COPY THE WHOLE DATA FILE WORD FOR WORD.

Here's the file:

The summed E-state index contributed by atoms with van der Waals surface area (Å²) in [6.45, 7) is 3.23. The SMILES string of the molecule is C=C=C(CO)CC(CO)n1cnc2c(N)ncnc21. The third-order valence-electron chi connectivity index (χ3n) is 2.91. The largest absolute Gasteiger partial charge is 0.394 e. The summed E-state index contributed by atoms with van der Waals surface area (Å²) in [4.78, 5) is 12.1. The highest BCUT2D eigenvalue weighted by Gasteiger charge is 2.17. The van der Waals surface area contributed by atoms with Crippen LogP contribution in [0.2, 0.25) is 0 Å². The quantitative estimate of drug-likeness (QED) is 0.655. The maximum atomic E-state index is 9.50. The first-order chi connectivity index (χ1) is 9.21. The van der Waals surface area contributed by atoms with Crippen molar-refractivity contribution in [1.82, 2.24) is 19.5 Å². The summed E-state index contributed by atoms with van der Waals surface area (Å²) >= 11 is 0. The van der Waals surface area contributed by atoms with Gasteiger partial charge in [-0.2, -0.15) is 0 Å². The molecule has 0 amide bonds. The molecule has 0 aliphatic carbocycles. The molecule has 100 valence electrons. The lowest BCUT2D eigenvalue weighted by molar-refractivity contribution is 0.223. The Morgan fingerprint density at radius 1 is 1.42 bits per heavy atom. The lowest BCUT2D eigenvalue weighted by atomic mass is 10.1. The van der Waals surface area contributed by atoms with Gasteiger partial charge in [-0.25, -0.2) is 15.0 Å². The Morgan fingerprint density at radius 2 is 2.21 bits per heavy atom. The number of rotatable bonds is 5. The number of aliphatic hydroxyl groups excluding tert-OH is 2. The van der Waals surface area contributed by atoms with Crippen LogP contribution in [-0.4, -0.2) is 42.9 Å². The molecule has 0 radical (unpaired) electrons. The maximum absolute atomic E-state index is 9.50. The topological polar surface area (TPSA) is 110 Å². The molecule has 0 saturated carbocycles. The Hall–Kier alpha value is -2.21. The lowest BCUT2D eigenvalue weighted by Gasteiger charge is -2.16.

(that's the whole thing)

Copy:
The summed E-state index contributed by atoms with van der Waals surface area (Å²) in [6.45, 7) is 3.23. The SMILES string of the molecule is C=C=C(CO)CC(CO)n1cnc2c(N)ncnc21. The third-order valence-electron chi connectivity index (χ3n) is 2.91. The largest absolute Gasteiger partial charge is 0.394 e. The summed E-state index contributed by atoms with van der Waals surface area (Å²) in [4.78, 5) is 12.1. The highest BCUT2D eigenvalue weighted by Gasteiger charge is 2.17. The van der Waals surface area contributed by atoms with Crippen LogP contribution in [0.2, 0.25) is 0 Å². The quantitative estimate of drug-likeness (QED) is 0.655. The maximum atomic E-state index is 9.50. The first-order chi connectivity index (χ1) is 9.21. The van der Waals surface area contributed by atoms with Crippen molar-refractivity contribution in [1.82, 2.24) is 19.5 Å². The summed E-state index contributed by atoms with van der Waals surface area (Å²) >= 11 is 0. The van der Waals surface area contributed by atoms with Gasteiger partial charge in [-0.2, -0.15) is 0 Å². The molecule has 0 amide bonds. The molecule has 0 aliphatic carbocycles. The molecule has 100 valence electrons. The lowest BCUT2D eigenvalue weighted by molar-refractivity contribution is 0.223. The Morgan fingerprint density at radius 1 is 1.42 bits per heavy atom. The lowest BCUT2D eigenvalue weighted by atomic mass is 10.1. The van der Waals surface area contributed by atoms with Gasteiger partial charge in [-0.25, -0.2) is 15.0 Å². The Morgan fingerprint density at radius 2 is 2.21 bits per heavy atom. The number of rotatable bonds is 5. The number of aliphatic hydroxyl groups excluding tert-OH is 2. The van der Waals surface area contributed by atoms with Crippen LogP contribution in [-0.4, -0.2) is 42.9 Å². The molecule has 0 radical (unpaired) electrons. The maximum absolute atomic E-state index is 9.50. The topological polar surface area (TPSA) is 110 Å². The molecule has 0 saturated carbocycles. The Hall–Kier alpha value is -2.21. The lowest BCUT2D eigenvalue weighted by Gasteiger charge is -2.16.